State program opposes Trump’s call for ‘patriotic education’
President Donald J. Trump’s proposal to promote “patriotic education” through the recently created “1776 Commission” has generated opposition in Sacramento that runs all the way to Madera.
Last week, State Superintendent of Public Instruction Tony Thurmond announced that Madera Unified was one of 10 districts that had been selected by the California Department of Education to receive a grant to participate in Thurmond’s “Education to End Hate” initiative, an avowed alternative to Trump’s proposal. The grant recipients will share $200,000 in the first round in the implementation of the initiative. 300 districts made application for the grant, which is being funded by the S.D. Bechtel, Jr. Foundation. In addition to Madera Unified, Eureka City Schools, Lucia Mar USD, Mountain Empire USD, Ojai USD, Petaluma City Schools District, San Lorenzo USD, Union Elementary School District, Willits Elementary Charter School, and Wright Elementary School District were recipients of the grant.
In announcing his initiative, Thurmond said it was meant to act as an “antidote to acts of hate and hate speech that have risen during Trump’s presidency. He congratulated the grant recipients for showing their communities that “Education has the power to make meaningful, lasting change.” The grants will fund teacher training to combat hate, bigotry, racism, and other forms of bias or prejudice in schools.
As a practical matter, the training will address anti-racist teaching methodology as well as discovering hidden bias and its impact on students and families. The training will also look at privilege in America, systems of oppression at work in society, and improving Native American Studies.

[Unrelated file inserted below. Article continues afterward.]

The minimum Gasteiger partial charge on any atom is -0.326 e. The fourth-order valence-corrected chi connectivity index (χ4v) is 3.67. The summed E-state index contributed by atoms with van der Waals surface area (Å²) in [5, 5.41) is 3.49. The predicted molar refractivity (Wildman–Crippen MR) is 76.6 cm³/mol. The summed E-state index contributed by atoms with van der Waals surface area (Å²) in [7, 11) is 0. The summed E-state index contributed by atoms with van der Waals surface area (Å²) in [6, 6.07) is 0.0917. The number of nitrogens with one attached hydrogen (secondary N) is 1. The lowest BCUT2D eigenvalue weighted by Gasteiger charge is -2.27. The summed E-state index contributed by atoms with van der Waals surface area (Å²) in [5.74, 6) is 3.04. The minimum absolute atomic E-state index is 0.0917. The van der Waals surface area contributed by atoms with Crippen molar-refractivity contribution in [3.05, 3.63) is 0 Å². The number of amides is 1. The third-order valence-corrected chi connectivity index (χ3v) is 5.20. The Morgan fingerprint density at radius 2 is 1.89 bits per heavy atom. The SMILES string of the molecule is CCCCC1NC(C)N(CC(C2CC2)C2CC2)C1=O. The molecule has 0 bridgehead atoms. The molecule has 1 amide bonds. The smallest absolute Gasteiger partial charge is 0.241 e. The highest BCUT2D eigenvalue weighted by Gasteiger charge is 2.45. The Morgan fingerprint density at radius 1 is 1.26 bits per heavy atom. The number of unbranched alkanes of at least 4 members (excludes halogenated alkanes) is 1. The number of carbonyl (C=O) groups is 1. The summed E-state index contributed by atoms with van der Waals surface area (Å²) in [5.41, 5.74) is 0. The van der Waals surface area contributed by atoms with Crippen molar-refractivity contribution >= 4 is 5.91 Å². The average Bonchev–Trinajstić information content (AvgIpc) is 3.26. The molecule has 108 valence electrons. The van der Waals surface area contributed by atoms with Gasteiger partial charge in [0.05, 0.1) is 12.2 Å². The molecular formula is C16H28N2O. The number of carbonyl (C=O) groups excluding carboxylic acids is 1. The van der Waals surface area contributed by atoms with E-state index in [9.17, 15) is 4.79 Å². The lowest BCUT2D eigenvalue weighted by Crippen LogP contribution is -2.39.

It is also clear that Thurmond’s initiative is set to turn the spotlight on any attempt to white-wash American history.
“It’s time to double down on our efforts to combat all forms of hate, bias, and bigotry by digging deeper into the complexities of our diverse and difficult histories — not denying or ignoring them,” Thurmond announced.
It was Trump’s view of American History that moved Thurmond to issue his “Education to End Hate Initiative. The President announced he was promoting “patriotic education to counter lessons that divide Americans on race and slavery and teach students to hate their own country.” The President claimed he was trying to “better enable a rising generation to understand the history and principles of the founding of the United States in 1776 and to strive to form a more perfect Union.”
The “Education to End Hate” initiative has three components. In addition to the educator training grants, the CDE will host a series of virtual classroom sessions, broadcast live throughout the state. They will be designed to “engage students, educators, and families in a wide-ranging dialogue about the many forms of bias young people across California face — and ways schools can lead efforts to end discrimination.”
Thurmond will also convene a public roundtable discussion among leaders from prominent racial and social justice organizations, educators, and state lawmakers to “brainstorm additional ideas for ways schools can influence the change necessary to ensure a physically and emotionally safe learning environment that is inclusive for all students.”